Yes, Night School is over the top. Yes, the humor could be considered crude. No, it wasn’t annoying. Actually, it is quite intelligent and a fun little story.
Sometimes, you shouldn’t judge a movie by its cast…they could surprise you.
Mindy Kaling brings us the story of Late Night television as writer, producer, and co-star of the movie Late Night. The film stars Emma Thompson, a popular TV host who hires a new writer after being called out for not having any women on staff. Molly Patel (Kaling) is hired as a minority hiring and put on the writing staff even though she had no experience in the industry.
While this is happening, the network is planning on replacing Thompson’s character, Katherine Newbury, with a younger and more in-tune with today’s world male TV host. Newbury goes to extremes to make herself relevant again with the help of Patel.
Mindy does a great job with the script for this film. The jokes and social satire with what is happening in the world were tasteful while remaining funny. Thompson’s proper British attitude played while with the American humor. It was a nice blend between the two worlds.
The film was quite enjoyable and I am glad that I took the time to watch.
When a movie is based on the stalking of Chloë Grace Moretz, how can one not want to watch it. Since Kick-Ass, I have been following Chloe’s films and have watched her grow up on the screen. It is almost like I am stalking Chloe via her movies.
Greta is a suspense thriller that is all that…much suspense and the thrill of Chloe trying to shake her stalker. The film begins with Chloe’s character, Frances McCullen, whose kindness finds her returning a purse left on the train to an older lady. The nice lady invites her into the house and thanks her with something to drink.The two of them strike up a friendship, mostly because Frances had recently lost her mother.
Greta, played by Isabelle Huppert, comes on a bit too strong and when Frances tries to separate herself from Greta, it turned obsessive. Greta stalks Frances to the point that she fears for her life.
Neil Jordan, who won the Academy Award for the film The Crying Game, directed this brutal film that makes you fear for Frances’ life too. The obsession just does start and stop, but it restarts, stops, starts again, and finally comes to an end…or does it?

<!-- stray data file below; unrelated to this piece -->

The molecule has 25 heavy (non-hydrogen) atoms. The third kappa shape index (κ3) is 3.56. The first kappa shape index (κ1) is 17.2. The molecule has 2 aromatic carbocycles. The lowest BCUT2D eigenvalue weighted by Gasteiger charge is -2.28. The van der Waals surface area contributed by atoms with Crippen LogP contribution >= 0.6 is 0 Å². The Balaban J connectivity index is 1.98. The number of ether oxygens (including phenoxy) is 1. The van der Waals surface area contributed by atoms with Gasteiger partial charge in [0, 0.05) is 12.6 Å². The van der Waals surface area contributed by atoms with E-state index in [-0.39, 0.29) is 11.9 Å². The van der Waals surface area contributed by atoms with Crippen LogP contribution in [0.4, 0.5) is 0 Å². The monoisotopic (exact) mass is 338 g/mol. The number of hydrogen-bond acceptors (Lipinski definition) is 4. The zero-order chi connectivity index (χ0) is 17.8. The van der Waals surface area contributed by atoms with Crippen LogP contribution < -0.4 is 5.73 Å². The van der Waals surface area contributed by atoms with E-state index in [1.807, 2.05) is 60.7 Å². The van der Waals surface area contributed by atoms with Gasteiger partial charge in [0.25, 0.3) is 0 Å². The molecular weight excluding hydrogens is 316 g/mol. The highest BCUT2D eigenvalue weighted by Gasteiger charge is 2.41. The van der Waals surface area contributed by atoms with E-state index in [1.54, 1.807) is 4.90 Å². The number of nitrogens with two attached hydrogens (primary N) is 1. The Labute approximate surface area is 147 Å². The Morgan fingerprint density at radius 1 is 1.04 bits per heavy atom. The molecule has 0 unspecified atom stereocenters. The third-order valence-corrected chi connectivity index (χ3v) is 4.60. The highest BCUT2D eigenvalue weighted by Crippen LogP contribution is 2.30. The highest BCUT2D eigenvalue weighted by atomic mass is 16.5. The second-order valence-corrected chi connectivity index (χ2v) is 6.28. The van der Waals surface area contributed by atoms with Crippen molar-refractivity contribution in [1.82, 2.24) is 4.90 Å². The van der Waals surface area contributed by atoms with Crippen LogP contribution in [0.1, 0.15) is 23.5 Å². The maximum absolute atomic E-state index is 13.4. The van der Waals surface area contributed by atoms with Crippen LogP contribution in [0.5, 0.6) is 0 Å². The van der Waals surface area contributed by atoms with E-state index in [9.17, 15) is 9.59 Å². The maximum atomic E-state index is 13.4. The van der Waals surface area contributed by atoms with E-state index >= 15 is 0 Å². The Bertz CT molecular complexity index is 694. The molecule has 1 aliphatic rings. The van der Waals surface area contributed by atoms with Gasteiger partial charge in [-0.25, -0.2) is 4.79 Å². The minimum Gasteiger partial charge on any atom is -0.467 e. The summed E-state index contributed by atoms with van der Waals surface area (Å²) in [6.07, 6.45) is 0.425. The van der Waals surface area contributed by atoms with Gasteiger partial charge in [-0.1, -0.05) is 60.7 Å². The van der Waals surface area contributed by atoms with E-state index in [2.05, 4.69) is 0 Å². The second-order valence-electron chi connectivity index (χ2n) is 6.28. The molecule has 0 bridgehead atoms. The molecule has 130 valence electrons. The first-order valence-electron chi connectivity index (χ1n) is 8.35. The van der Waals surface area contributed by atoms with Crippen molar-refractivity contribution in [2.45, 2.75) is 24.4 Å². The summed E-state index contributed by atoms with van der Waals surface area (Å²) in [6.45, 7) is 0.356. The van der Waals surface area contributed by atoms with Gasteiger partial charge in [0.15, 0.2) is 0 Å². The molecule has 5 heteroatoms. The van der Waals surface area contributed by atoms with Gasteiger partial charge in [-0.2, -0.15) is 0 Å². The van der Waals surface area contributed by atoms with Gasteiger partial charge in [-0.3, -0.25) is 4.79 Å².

The film is wonderful and enjoyable which has everything you could want in a stalker film.
From the first time I saw Boogie Nights, I fell in love with this flick. It isn’t just about the sex, my love for this is about the characters and players in this Paul Thomas Anderson film.
The film stars Mark Wahlberg as Eddie Adams, who is a high-school dropout in the late 70’s who wants to make a name for himself. He meets Jack Horner (Burt Reynolds), a adult movie filmmaker and auditions for him. When Horner sees Eddie’s large manhood and stamina, everyone wants a piece of little Eddie, who changes his name to Dirk Diggler.
The film focuses on the rise and fall of Dirk Diggler, and also the industry. Some of the most interesting moments take a look behind the scenes with the Horner and the produces as the industry is moving from film (expensive) to video tapes and amateur actors. It is discussed and portrayed in a very truthful way.
Each of the characters are troubled and broken, much like the stars of porn films of the 70’s and 80’s. Drugs, sex, money… And I don’t think there is a bad performance from this all-star cast including Julianne Moore, Don Cheadle, John C. Reilly, William H. Macy, Philip Seymour Hoffman, and Heather Graham.
I can not find a thing wrong with this film and is considered one of my favorite films of all time.
The A-list came out of this film, Sarah Michelle Gellar, Ryan Phillippe, Reese Witherspoon and Selma Blair are all pawns in this game of love and betrayal.